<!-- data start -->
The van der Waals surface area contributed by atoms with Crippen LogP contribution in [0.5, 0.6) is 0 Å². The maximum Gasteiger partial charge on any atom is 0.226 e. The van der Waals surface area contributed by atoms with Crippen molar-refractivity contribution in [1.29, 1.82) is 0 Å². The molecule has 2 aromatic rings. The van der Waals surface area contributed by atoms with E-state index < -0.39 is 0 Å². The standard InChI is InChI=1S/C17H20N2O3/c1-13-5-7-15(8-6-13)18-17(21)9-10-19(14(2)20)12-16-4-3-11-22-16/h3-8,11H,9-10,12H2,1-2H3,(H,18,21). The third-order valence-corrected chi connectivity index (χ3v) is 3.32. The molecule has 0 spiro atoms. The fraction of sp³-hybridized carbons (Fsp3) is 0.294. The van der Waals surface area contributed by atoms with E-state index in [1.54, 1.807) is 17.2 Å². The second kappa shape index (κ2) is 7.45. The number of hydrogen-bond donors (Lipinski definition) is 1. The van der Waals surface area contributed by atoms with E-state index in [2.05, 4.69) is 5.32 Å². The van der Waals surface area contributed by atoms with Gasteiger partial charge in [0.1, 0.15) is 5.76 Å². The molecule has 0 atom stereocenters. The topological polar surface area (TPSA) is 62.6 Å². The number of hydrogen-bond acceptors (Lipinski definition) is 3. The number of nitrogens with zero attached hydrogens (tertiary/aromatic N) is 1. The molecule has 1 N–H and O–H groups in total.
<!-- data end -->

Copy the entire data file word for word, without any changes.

The van der Waals surface area contributed by atoms with Crippen LogP contribution in [0.5, 0.6) is 0 Å². The maximum Gasteiger partial charge on any atom is 0.226 e. The van der Waals surface area contributed by atoms with Crippen molar-refractivity contribution in [1.29, 1.82) is 0 Å². The molecule has 2 aromatic rings. The van der Waals surface area contributed by atoms with E-state index < -0.39 is 0 Å². The standard InChI is InChI=1S/C17H20N2O3/c1-13-5-7-15(8-6-13)18-17(21)9-10-19(14(2)20)12-16-4-3-11-22-16/h3-8,11H,9-10,12H2,1-2H3,(H,18,21). The third-order valence-corrected chi connectivity index (χ3v) is 3.32. The molecule has 0 spiro atoms. The fraction of sp³-hybridized carbons (Fsp3) is 0.294. The van der Waals surface area contributed by atoms with E-state index in [1.54, 1.807) is 17.2 Å². The second kappa shape index (κ2) is 7.45. The number of hydrogen-bond donors (Lipinski definition) is 1. The van der Waals surface area contributed by atoms with E-state index in [2.05, 4.69) is 5.32 Å². The van der Waals surface area contributed by atoms with Gasteiger partial charge in [0.1, 0.15) is 5.76 Å². The molecule has 0 atom stereocenters. The topological polar surface area (TPSA) is 62.6 Å². The number of hydrogen-bond acceptors (Lipinski definition) is 3. The number of nitrogens with zero attached hydrogens (tertiary/aromatic N) is 1. The molecule has 1 N–H and O–H groups in total.